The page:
Other Things to Consider

Our current plan is to move to QT. However, there are some alternates which should be looked at as a due diligence:

Javascript family

Note: with Qt's incorporation of WebKit it is possible to run any of the javascript tools natively inside a Qt application to build an alternate GUI.

Demo showing QVTKWidget as a plugin to a webpage with methods callable via JavaScript

Other Cross-platform GUIs

Open Questions

  • How .ui files mix with CMake and how they are called
    • Seb: This is quite easy. Support for Qt in CMake is very strong, as a result of our collaboration with the KDE team a few years ago. KDE relies entirely on Qt and is CMake's largest project (to my knowledge). Dealing with .ui files goes like this (this should look familiar if you have worked with VTK wrappers):
  SET(UI_SRCS foo.ui bar.ui)
  ADD_EXECUTABLE(foobar WIN32 ${SRCS} ${UI_CXX} etc.)
  • Need CMake to build a visual studio compatible version of Qt
    • Seb: not really, no :) Qt is very easy to build, especially the latest LGPL distribution. It's a matter of typing one or two commands (qmake) and you are done; go get a coffee far far away though. We (mainly Bill H.) have approached Nokia/Trolltech to see if they would be interested in porting the Qt build system to CMake, but they are sticking to qmake for now (to my knowledge). Porting to CMake is, to my opinion, a non-trivial effort, considering the sheer size of the Qt distribution and how close to the system it is. I assume they include a lot of code to test if such or such feature is available at the low-level of the OS; while we are familiar with writing such tests, it takes some time and careful coding to cover all the bases.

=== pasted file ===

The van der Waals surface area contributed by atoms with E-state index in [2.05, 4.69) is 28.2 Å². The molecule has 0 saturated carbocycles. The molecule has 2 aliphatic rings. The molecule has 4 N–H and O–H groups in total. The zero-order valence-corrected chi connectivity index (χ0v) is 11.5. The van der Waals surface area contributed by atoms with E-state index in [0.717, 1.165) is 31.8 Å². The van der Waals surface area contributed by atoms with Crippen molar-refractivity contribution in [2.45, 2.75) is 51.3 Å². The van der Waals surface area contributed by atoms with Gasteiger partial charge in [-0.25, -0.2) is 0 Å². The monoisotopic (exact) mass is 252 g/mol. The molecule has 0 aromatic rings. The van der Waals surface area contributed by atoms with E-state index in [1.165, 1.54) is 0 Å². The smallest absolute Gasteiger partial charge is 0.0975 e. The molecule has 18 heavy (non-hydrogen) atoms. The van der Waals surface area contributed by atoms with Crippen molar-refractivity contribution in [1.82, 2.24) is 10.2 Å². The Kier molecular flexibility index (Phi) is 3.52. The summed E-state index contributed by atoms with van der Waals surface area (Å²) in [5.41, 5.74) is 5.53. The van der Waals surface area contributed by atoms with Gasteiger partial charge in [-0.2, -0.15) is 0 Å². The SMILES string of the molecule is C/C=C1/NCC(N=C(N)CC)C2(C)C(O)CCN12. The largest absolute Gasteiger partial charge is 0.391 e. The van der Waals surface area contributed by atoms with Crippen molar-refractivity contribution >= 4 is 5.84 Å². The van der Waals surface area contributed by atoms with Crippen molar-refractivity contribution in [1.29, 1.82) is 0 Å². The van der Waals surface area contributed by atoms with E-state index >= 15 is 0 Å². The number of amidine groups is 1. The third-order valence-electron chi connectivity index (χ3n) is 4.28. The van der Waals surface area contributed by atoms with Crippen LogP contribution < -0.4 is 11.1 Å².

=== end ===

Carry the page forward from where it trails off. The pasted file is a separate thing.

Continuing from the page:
• Steve: actually not so easy to build for visual studio - Qt comes with a configure.exe that can create build files for various back-ends like msvc2008 etc, but there are a lot of issues reported (mvsc2008 worked, but msvc2005 had some build errors for webkit and others). Presumably this is something that will sort out over time.
  • Need CPack to bundle Qt libraries with slicer binaries
    • Seb: we have experience with this, we deliver turn-key applications bundled with Qt (ParaView3 to name one, and other internal commercial projects).
  • How to adjust the look-and-feel to make an application that includes both KWW and Qt seem coordinated (even if the windows are not nested in the same toplevel window).